Caution: Abusing Gratitude Could Be Life Threatening


As we shift our thoughts and energy from Halloween costumes and candy to Thanksgiving and times with family, I thought this post that I found on my friend Kelly Flanagan’s blog UnTangled was particularly timely.

[Credit for featured photo above: Jamie In Bytown via Compfight cc]


Redeem the Meaning of Beauty - Redeem Your Ground | &

Until a few years ago, I lived like every resource was about to run out. I worried I’d never have enough money, enough stuff, enough certainty, enough safety, enough strength, enough love, enough acceptance. Mostly, I worried I’d never be enough…

I tried to believe my worries were bogus—or, at least, a waste of time—but the knowledge wasn’t getting into my heart. So, a little desperately, I accepted a challenge. For two months, I carried a pocket-sized notebook around with me, and I wrote down everything for which I was grateful. My life became a series of moments in which I attended to the beauty around me and within me. I hoped the exercise would make me finally happy and content.

It did.       And it didn’t.

Because I discovered something both wonderful and disconcerting about gratitude: Gratitude is not meant to pacify us; it’s meant to prepare us.

How We Abuse Gratitude

When we find ourselves in the midst of struggle and sorrow over which we have no control, a practice of gratitude is essential, because we need to be reminded of the rest of the story. We need to be reminded of the gifts we have in the midst of the pain we endure. We need to be blessed by the whole truth. It restores balance. It brings peace.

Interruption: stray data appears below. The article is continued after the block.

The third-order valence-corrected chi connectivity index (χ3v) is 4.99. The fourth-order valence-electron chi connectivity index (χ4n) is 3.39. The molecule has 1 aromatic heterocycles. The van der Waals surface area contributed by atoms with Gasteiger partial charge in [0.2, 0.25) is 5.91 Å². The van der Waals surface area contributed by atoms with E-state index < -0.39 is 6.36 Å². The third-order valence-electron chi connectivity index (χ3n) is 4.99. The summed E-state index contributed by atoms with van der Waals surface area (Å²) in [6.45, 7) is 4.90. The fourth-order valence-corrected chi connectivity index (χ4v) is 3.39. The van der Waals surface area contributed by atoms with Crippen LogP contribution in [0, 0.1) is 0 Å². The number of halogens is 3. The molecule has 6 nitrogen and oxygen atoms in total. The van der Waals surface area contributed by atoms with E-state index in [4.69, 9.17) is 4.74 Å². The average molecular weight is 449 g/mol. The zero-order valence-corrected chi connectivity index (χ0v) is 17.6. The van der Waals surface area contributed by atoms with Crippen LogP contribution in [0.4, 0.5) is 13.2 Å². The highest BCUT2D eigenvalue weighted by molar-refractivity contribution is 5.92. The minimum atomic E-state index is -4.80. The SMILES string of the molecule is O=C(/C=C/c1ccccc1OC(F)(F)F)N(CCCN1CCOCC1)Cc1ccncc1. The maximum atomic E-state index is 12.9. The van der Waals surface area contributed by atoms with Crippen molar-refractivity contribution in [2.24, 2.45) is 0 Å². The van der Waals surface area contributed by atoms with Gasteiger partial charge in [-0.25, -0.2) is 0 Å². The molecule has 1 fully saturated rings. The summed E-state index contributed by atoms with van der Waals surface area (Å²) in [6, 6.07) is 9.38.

But when we turn to gratitude to feel quickly content within a misery we might redeem, we have made gratitude a method for accepting a crummy status quo. A practice of inertia. A discipline for safety. A way to avoid change:

Instead of leaving a toxic job, we tell ourselves to be grateful for our paycheck. Instead of challenging an abusive spouse, we’re grateful for our friends. Instead of asking the one we love to stop drinking, we’re grateful for the moments of sobriety. Instead of being honest about the wounds our parents inflicted, we’re grateful for the roof they provided. Instead of risking what we’re passionate about in the world, we’re grateful for the good-but-soul-numbing things we already have.

Most of us abuse gratitude. By making it a means to an apathetic end.

But gratitude is not only meant to satisfy us; it’s meant to send us.

Gratitude erases our sense of scarcity. It works the abundance of life into our bones. Not so we might enjoy perpetual abundance, but so our sense of abundance might strengthen us for the barren times. Gratitude is the sweet light we carry into the bitter darkness. Gratitude is the warmth we carry into the cold.

Which is to say, gratitude is a lot like autumn.

Gratitude Prepares Us for Winter

Autumn is here again, and there is red everywhere.

Red in the canopies above, red in the dwindling-slanting light, red in the shine of apples ripened by summer heat, and red in the rosy glow of school-aged cheeks ripened by the autumn chill. The world is turning red like a stoplight, commanding us, “Halt, attend, do not ignore me for another season. Behold the abundance and the beauty you walk within.”

The rolling orange hues of a pumpkin patch and the harvest moon and the deep bronze of fresh apple cider and maple glaze and the sweet smell of composting leaves and the slippery scent of pumpkin guts and the smoky aroma of fires warming hands in the night and the sharp odor of crisp outdoors on the skin and the tanginess of apples picked and pressed and pied and Thanksgiving tables overflowing with the flavors of the season.